How MAC Addresses Are Assigned to Devices

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How MAC Addresses Are Assigned to Devices

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Added by February 26, 2016

This post is from our Cisco CCNA Training Course.

Instructor Mark Jacob was presenting a Q&A Session in our ICND1 CCNA class and answered a question regarding MAC Adresses and when they get associated to devices.


Transcription:

The OUI is an abbreviation that stands for Organizationally Unique Identifier. “What organization?” you might ask. Let’s take a look.

I’ll launch a command prompt on this very box and let’s take a look at what we can find out about it.

001-Cisco-CCNA-ICND1-How-is-a-MAC-address-assigned-to-a-device

I’m going to do ipconfig/all.

If I launch the command prompt and take a look at ipconfig/all, you’ll notice that part of the output right here, shows a physical address.

002-Cisco-CCNA-ICND1-How-is-a-MAC-address-assigned-to-a-device

It starts off with 90e2ba. Let’s take a mental note of that for future reference.

What I want to do is launch a browser. And go to your search engine of choice. I want to find OUI, MAC address vendor. I’ll go ahead and use Wireshark OUI Lookup Tool.

003-Cisco-CCNA-ICND1-How-is-a-MAC-address-assigned-to-a-device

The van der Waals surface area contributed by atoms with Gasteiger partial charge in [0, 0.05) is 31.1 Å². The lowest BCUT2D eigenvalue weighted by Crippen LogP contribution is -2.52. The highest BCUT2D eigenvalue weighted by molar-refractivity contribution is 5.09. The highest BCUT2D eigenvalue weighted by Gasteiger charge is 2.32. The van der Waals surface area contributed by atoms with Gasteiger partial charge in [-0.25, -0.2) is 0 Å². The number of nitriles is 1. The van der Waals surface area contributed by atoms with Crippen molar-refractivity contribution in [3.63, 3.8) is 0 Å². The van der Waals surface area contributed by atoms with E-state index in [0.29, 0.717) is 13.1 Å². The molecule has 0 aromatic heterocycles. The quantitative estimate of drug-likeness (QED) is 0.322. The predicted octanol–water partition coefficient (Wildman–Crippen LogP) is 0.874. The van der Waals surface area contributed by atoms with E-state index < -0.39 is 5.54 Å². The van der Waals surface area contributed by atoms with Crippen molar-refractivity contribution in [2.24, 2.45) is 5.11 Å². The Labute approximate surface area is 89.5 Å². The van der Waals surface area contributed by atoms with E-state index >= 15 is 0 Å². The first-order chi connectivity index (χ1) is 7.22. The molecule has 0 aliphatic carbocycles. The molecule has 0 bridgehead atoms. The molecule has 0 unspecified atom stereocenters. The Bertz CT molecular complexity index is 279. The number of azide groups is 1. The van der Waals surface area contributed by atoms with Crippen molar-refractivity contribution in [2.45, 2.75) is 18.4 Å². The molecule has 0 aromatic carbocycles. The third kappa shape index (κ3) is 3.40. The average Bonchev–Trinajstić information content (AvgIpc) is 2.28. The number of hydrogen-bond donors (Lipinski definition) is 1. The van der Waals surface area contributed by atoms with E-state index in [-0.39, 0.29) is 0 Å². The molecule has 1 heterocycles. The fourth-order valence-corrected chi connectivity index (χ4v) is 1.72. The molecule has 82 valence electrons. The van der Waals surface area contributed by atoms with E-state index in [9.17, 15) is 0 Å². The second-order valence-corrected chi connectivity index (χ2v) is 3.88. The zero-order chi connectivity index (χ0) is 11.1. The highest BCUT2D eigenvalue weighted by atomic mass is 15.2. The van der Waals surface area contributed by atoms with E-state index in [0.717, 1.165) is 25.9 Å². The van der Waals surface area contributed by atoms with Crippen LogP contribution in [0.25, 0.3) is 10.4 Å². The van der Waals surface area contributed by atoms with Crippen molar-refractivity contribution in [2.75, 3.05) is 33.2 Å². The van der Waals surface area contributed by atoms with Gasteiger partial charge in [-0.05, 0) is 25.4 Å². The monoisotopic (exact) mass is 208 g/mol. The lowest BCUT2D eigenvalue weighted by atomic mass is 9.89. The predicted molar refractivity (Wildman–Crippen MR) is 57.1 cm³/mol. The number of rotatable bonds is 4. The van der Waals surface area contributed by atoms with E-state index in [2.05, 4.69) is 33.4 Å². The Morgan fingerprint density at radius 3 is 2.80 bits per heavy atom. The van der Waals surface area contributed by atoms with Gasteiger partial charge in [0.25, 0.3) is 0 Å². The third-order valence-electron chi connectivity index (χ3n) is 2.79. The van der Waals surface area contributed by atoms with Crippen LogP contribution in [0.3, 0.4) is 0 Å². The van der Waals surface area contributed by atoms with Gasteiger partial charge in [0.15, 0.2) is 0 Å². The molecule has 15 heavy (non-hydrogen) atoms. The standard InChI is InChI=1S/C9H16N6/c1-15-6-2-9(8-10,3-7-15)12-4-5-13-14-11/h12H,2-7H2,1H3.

I’ll paste in here what I copied, the 90e2ba, and find it.

004-Cisco-CCNA-ICND1-How-is-a-MAC-address-assigned-to-a-device

Go down and notice what it says here, Intel is the OUI, Organizationally Unique Identifier.

005-Cisco-CCNA-ICND1-How-is-a-MAC-address-assigned-to-a-device

If I go back to my command prompt, you’ll notice that they happen to agree because my machine also tells me that MAC address is owned by ‑‑ or manufactured by at least ‑‑ Intel.

006-Cisco-CCNA-ICND1-How-is-a-MAC-address-assigned-to-a-device

It turns out the roundabout answer is the OUI is something that’s owned. It’s like an address space that’s owned by somebody. Somebody registers it, in this case Intel. They said, “All right, the first half of this MAC address, the first 24 bits, that’s Intel.”

The other half is like a serial number. In fact, Intel will look at the remaining numbers, the other 24 bits, start at the bottom and incrementing by one, start consuming the other half of the MAC address space.

How is it put on the device? If you think all the way back to the manufacturing process, as the individual device, in this case, let’s say it’s the network adapter. As it’s manufactured, the MAC address is burned into its permanent memory PROM / EEPROM and permanently stored there so that even once this device is out on the market, that MAC address is part of it.

There’s software out there that will allow you to manipulate your MAC address, make it whatever you want. The bottom line answer is it’s put there when the device is made.

Mark Jacob
Cisco and CompTIA Network + Instructor – Interface Technical Training
Phoenix, AZ

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